Why I finally decided to do this
|How I came to the decision: a hand-drawn representation|
Not to become enlightened. My affection for steak, sex, shiraz and other sensual pleasures is way too strong to contemplate reaching the end of this path in this lifetime. I wanted to relieve myself from the often powerful negative thought patterns in my head. Honestly, I didn’t even know for sure in advance if this was possible at a vipassana meditation course. But I smiled with gleeful anticipation in the first day’s lecture as Goenka explained that we would be performing ‘mental surgery’ on ourselves, cutting out old habits, old behaviour, old beliefs. Clearly I am something of a masochist.
Vipassana is practiced in more than 90 countries in hundreds of different centres, so every retreat is different. This one was held at a slightly run down retreat centre on a hillside near Faro in southern Portugal. About 80 people attended, 45 women and 35 men, and 10 people served (cooked food and cleaned up – legends). There were two managers, one male and one female, and two teachers, an incredibly zen Portuguese couple. Accommodation varied from decent (proper beds, private bathrooms) to rudimentary (crappy mattresses on a dormitory room floor). I was in the latter. There were lovely gardens surrounding the centre but these were mainly out of bounds. Men and women do not interact throughout the course at all. Separate accommodation, dining room, bathrooms, garden areas. It seems old school but it helps, trust me.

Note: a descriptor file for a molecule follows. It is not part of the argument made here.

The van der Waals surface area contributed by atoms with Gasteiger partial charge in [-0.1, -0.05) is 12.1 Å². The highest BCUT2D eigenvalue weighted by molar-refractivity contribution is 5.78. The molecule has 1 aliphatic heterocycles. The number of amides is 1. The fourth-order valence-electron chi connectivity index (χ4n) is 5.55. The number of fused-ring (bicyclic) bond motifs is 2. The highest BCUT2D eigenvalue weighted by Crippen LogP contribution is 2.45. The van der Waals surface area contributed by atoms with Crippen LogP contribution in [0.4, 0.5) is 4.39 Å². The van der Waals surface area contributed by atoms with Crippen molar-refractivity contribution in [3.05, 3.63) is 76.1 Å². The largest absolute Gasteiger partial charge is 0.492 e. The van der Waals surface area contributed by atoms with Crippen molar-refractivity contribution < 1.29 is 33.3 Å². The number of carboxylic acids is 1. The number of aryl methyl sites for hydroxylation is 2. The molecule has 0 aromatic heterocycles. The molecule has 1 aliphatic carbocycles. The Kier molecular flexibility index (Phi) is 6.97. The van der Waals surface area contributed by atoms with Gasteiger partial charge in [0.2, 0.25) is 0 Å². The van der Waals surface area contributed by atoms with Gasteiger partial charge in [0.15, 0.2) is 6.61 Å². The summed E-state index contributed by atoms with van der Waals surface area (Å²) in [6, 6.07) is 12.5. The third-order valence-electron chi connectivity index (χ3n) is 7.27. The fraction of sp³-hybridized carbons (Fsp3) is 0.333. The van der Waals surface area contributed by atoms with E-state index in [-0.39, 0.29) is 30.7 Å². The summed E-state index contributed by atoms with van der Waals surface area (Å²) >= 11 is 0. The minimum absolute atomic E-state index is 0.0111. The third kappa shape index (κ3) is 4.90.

From Day Zero 6pm until Day Ten 10am, we maintained ‘noble silence’ which means not only no speaking, but no looking at faces/ eyes and no gestures. No communication whatsoever. The final day, our vipassana sessions were interspersed with warm-fuzzy metta meditation, in which you meditate for the peace and harmony of all living beings. As Goenka put it, these sessions were the ‘balm on the wound’ (he was serious about the whole mental surgery thing).
4:00am first morning gong sounds
What I experienced
What I learned
My mind is as cunning as a pack of foxes when it comes to distracting me from the present moment.
We spend a lot of energy on polite interaction and social niceties. Silence, including no eye contact or gestures, allowed me to fully focus on the meditation. It was great to be able to speak again, but the silence – that was magic.
After more than 100 hours of meditation, and really pushing myself all the way to the edge, I realised I am capable of amazing things.
So… to vipassana or not to vipassana
It was rewarding, in the way that stupidly hard stuff is. It burns, like a deep massage that gets right down into the niggly, painful tough spots. A deep massage that lasts 10 days. Apparently, I enjoy those kind of massages.